Well, West Ham United chairmen messirs David Gold and Sullivan have appointed Slaven Bilic as the club’s new manager, so the saga can end for at least a year. But what will we get in a year’s time?
It takes time for a manager to instil his philosophy on a team unless you’re a Swansea City and have a framework ready for the next man then the next man then the next… Bilic doesn’t have that luxury.
Fans never took to Sam Allardyce right from the start, so even though he achieved the goals of the club and showed promise to deliver more this past season until that poor run from Christmas left them in 12th place, it was bound to end in cheers – cheers at the news of his parting.
You could say anyone would be a risk, including the great Jurgen Klopp as he has never managed in England before; but you would know that it was a risk worth taking considering what he has achieved with relatively little funding, and the way he has accomplished it. But Bilic is very much a gamble.
He has had three long-term jobs (plus a short spell at Hajduk Split where he managed 17 games, won 11, drew four and lost two – which is good) and the only reasonably successful stint was with the Croatian national team – which is essentially a part-time job.
He gained a reputation for fast, flowing, attacking football, but that was made a whole lot easier with the likes of Luka Modric, Niko Kranjčar and Vedran Ćorluka at his disposal.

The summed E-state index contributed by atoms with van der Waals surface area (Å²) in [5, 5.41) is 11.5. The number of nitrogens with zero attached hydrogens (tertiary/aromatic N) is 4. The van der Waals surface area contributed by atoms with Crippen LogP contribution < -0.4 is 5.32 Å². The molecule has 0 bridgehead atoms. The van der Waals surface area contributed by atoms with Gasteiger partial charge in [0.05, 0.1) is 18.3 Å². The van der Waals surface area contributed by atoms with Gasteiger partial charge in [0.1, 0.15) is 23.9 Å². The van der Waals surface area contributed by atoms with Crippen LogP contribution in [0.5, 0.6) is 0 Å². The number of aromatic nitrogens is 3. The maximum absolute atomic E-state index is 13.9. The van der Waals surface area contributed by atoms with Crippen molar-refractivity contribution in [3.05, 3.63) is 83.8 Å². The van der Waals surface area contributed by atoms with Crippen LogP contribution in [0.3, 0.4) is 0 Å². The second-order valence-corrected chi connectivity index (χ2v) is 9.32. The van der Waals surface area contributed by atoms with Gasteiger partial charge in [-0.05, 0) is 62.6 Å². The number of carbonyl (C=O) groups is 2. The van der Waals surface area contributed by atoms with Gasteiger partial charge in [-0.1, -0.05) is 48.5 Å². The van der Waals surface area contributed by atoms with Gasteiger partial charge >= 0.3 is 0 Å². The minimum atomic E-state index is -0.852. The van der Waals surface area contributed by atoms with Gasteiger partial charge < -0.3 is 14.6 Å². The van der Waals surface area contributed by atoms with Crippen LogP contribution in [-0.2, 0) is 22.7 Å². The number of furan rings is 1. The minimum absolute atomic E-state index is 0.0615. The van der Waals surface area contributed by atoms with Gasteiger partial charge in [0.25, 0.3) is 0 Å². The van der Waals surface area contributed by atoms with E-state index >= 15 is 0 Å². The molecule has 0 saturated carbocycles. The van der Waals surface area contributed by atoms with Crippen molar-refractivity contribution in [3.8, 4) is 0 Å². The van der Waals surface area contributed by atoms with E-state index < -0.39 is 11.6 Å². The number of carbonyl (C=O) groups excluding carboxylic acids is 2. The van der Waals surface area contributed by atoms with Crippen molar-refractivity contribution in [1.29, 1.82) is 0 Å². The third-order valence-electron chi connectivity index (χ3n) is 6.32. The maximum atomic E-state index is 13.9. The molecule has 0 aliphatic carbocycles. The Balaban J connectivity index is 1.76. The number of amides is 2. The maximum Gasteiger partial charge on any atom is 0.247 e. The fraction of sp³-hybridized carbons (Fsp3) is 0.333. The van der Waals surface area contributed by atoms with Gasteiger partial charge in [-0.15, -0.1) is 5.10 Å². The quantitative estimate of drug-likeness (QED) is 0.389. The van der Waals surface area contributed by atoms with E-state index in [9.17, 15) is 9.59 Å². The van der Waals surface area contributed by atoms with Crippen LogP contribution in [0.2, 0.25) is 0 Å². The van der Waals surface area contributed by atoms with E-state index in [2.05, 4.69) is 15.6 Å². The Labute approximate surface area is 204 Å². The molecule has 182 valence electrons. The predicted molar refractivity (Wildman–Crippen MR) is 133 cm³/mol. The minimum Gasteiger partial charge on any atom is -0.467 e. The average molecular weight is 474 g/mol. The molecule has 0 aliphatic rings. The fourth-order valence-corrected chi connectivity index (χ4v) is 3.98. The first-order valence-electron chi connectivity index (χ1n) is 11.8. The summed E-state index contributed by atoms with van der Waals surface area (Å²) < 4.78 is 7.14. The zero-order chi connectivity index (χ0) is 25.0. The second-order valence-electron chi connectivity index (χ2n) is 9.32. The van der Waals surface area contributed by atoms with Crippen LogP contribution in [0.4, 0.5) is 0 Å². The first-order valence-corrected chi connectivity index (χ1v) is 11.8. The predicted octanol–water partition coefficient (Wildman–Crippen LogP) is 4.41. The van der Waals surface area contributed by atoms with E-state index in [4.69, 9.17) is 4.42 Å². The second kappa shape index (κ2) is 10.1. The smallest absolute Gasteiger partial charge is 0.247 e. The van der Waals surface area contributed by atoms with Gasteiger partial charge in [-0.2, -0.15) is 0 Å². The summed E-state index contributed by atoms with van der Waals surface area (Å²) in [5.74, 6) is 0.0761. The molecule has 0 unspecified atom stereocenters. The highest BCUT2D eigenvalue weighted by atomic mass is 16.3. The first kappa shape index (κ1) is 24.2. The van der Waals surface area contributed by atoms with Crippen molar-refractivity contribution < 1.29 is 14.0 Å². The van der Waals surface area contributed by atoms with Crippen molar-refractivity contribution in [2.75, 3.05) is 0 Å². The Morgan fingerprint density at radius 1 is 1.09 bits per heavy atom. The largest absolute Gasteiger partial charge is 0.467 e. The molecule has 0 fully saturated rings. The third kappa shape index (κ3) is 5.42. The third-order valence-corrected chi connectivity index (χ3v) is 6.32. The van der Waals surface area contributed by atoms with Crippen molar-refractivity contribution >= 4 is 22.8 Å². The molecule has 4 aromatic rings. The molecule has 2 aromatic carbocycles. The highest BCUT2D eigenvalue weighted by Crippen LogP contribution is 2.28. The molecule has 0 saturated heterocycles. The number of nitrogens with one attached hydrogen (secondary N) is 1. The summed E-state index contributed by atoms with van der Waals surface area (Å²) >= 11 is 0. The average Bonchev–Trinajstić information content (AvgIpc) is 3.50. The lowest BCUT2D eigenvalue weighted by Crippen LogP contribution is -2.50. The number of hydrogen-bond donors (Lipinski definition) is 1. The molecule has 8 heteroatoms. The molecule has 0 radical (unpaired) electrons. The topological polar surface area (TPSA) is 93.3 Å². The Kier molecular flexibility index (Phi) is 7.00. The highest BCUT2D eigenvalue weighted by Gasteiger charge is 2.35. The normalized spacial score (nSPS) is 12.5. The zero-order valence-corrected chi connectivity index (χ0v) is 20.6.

It was after his six year stay with his homeland country ended that the clamour for him to come to Upton Park from fans began to take off. And it is this feeling that reasonates to this day pretty much based on the fact that he once played for West Ham. His spells in management from 2012 may as well have not happened.
Since the Croatia job he has had one season at Russian giants Lokomotiv Moscow where they only managed ninth position – their lowest finish in the Russian league since its formation in 1992 and a state that led to his sacking after only one season.
And in the two campaigns since, he has managed Besiktas to third place in both. But that is the least to be expected in Turkey when you’re managing one of the ‘Big Three’.
It appears that some people are blind to these things and only see a man who gave it his all in a West Ham shirt, even if it was only for one year before he left for Premier League rivals Everton.
That seems to be enough for some. It is this kind of blinkered outlook and thought process that makes many want to see Paolo di Canio return to the club in a managerial capacity, whether he does anything from now or not.
Bilic may do very well and I hope he does, but it sure is a risk. With Allardyce, The Hammers were pretty much guaranteed a spot in the Premier League come the 2016-17 season, hosting the likes of Liverpool and Arsenal to the Olympic Stadium as opposed to possibly greeting Burton Albion.
The Hammers should aim for more than simply avoiding relegation, but that, in the first place, is not a guarantee.